It’s Gotten a Lot More Complicated: Ethics and Risk Management in the Age of Internet Communication and Information Technology

For the mental health practitioner, there have always been challenges in terms of practicing effectively and ethically. In recent years, these matters are more complicated than ever.

Technology has added the ability to communicate by visual access to voice across great distances, such as through Skype. That technology is more appealing for many psychotherapy clients than just using the telephone. However, even telephone-only therapy sessions may have risks involved, depending upon the circumstances.

A consistent emphasis of risk management and ethics pertains to privacy. The HIPAA focus on patient privacy is central. For example, the corporation that owns Skype makes no claim that it is HIPAA compliant in terms of privacy.

Privacy is also a key point in patient records. There is much discussion and considerable adoption of electronic medical records. However, practitioners and healthcare organizations must take great care that their electronic medical record management meets legal privacy standards.

Even though there are many clinical circumstances in which it would appear to make sense to conduct therapy sessions even with an older technology such as telephone, in some situations it could violate the law. For example, a practitioner may have a client who has moved out of state but wishes to continue therapy sessions by telephone. Chances are good that the practitioner is not licensed to practice in the state to which the client has moved. Therefore, depending upon the relevant state statutes and administrative regulations, the practitioner might be carrying out unlicensed practice in the state where the client resides. To be on the adequately cautious side, the practitioner may wish to contact the relevant licensing board of the state where the client lives to ask whether conducting sessions and their type of manner is permissible.

However, because a representative of that licensing board may not be a completely accurate source of information about that question, the practitioner should examine the matter further. More specifically, the therapist should find and read the relevant statute that governs licensing for that therapist’s mental health discipline to determine whether the phone therapy issue is addressed there. Also, there are likely to be administrative rules that pertain to that statute that would need to be examined in the same way.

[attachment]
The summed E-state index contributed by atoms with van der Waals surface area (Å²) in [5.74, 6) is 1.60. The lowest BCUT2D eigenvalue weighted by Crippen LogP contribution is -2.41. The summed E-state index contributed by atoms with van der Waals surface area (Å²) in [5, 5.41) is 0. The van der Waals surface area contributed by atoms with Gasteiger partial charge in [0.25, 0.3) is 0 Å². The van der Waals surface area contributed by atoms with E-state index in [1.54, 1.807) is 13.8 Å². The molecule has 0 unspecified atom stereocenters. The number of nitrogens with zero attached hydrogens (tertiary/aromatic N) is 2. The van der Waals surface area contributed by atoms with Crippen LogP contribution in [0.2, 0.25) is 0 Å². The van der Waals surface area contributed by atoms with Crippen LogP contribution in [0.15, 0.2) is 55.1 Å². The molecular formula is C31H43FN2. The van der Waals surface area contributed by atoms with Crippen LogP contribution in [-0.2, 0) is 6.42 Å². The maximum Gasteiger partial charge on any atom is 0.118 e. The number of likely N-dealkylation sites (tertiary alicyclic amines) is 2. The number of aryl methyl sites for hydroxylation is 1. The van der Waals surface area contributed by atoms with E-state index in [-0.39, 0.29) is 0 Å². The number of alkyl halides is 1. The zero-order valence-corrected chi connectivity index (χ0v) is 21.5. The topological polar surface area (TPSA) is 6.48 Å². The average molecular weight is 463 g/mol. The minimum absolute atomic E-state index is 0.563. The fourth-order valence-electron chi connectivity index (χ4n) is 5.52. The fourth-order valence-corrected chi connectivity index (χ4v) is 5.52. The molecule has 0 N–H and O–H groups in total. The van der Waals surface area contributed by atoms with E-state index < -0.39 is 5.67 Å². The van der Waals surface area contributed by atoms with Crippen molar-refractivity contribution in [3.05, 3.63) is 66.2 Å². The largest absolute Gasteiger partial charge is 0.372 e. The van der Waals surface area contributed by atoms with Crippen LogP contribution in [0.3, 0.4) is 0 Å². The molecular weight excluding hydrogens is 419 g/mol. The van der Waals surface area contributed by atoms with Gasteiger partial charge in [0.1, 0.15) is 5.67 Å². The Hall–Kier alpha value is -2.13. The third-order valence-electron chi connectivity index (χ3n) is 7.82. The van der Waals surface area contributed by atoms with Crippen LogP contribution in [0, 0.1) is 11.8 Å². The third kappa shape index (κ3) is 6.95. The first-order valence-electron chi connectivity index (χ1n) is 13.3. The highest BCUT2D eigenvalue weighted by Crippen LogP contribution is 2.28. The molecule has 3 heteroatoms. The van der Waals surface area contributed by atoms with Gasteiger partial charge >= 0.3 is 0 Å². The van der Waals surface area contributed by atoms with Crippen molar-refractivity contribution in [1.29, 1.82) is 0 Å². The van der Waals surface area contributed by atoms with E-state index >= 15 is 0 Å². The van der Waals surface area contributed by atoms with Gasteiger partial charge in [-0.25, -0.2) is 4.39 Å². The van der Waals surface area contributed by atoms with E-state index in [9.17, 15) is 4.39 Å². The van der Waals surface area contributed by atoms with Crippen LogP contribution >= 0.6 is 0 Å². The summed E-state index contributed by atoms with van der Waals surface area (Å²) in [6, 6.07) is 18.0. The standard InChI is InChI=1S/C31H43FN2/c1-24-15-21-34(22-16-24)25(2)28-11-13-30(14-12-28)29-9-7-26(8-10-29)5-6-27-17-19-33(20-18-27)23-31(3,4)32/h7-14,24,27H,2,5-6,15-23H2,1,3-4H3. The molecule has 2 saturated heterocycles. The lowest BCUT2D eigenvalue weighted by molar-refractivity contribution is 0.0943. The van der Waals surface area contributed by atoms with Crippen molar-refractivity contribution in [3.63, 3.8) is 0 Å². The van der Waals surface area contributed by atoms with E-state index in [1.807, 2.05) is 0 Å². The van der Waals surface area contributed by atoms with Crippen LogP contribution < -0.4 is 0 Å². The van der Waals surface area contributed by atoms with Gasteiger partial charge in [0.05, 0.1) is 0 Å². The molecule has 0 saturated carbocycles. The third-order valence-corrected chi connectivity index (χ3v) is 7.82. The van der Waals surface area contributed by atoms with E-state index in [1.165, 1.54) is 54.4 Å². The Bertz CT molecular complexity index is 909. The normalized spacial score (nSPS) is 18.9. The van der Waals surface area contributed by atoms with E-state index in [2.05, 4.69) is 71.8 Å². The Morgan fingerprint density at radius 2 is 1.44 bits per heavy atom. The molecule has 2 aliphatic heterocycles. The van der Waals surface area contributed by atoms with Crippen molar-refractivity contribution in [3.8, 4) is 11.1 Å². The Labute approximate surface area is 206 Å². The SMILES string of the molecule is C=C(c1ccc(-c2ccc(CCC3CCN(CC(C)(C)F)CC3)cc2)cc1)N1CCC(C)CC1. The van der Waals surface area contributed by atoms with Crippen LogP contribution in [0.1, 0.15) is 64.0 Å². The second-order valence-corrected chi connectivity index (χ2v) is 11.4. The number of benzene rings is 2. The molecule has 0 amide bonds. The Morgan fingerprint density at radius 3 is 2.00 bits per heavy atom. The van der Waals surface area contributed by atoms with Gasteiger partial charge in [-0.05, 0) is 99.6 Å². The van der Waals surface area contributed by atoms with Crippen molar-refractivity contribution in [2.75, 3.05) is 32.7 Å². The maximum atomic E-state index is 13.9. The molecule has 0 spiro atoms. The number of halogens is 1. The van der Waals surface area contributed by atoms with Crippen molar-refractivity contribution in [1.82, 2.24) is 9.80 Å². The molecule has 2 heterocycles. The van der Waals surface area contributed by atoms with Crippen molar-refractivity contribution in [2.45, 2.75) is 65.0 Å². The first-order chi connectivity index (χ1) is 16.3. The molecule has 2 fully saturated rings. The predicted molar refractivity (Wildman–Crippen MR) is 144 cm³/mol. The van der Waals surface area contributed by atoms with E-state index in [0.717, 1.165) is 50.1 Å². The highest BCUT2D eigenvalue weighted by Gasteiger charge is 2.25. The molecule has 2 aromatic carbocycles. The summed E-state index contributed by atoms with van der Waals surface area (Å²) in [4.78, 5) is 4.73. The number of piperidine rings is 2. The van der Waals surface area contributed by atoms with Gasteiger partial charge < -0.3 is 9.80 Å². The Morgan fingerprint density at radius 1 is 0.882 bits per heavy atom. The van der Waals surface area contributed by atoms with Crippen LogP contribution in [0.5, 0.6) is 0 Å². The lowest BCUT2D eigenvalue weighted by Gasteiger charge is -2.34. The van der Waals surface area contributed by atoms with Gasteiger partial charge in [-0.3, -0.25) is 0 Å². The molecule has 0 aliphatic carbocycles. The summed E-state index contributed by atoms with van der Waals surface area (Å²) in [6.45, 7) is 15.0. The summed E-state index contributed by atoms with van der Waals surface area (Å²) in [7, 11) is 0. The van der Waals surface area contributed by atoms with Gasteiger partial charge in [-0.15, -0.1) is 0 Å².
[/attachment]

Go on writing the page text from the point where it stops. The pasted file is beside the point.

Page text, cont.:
Another important layer of complication in this matter of cross-state telephone psychotherapy is the matter of the health insurance company, assuming the client has been using their insurance and wants to continue to do so. A number of insurance companies simply do not pay for telephone sessions of any type, and others may make payment only under extremely unusual circumstances.

Obviously, a lot of communication that used to take place just by telephone now occurs via text or e-mail. A psychotherapy client might want to schedule appointments or even communicate about more substantive matters by e-mail with the psychotherapist. Once again, a core issue is the privacy and security of the e-mail.

Of course, other common Internet features, whether social media like Facebook or LinkedIn, or the fact that information about millions of people can be found just through a Google search, can complicate the patient-therapist relationship, often in awkward ways. Many therapists have commented that they have had clients who have asked to friend them on Facebook. Other clinicians have described that LinkedIn has presented them with unwanted opportunities to potentially connect with current or former clients. There have been discussions in the professional literature about ethical concerns versus possible clinical benefits of the therapist searching for online information about a client.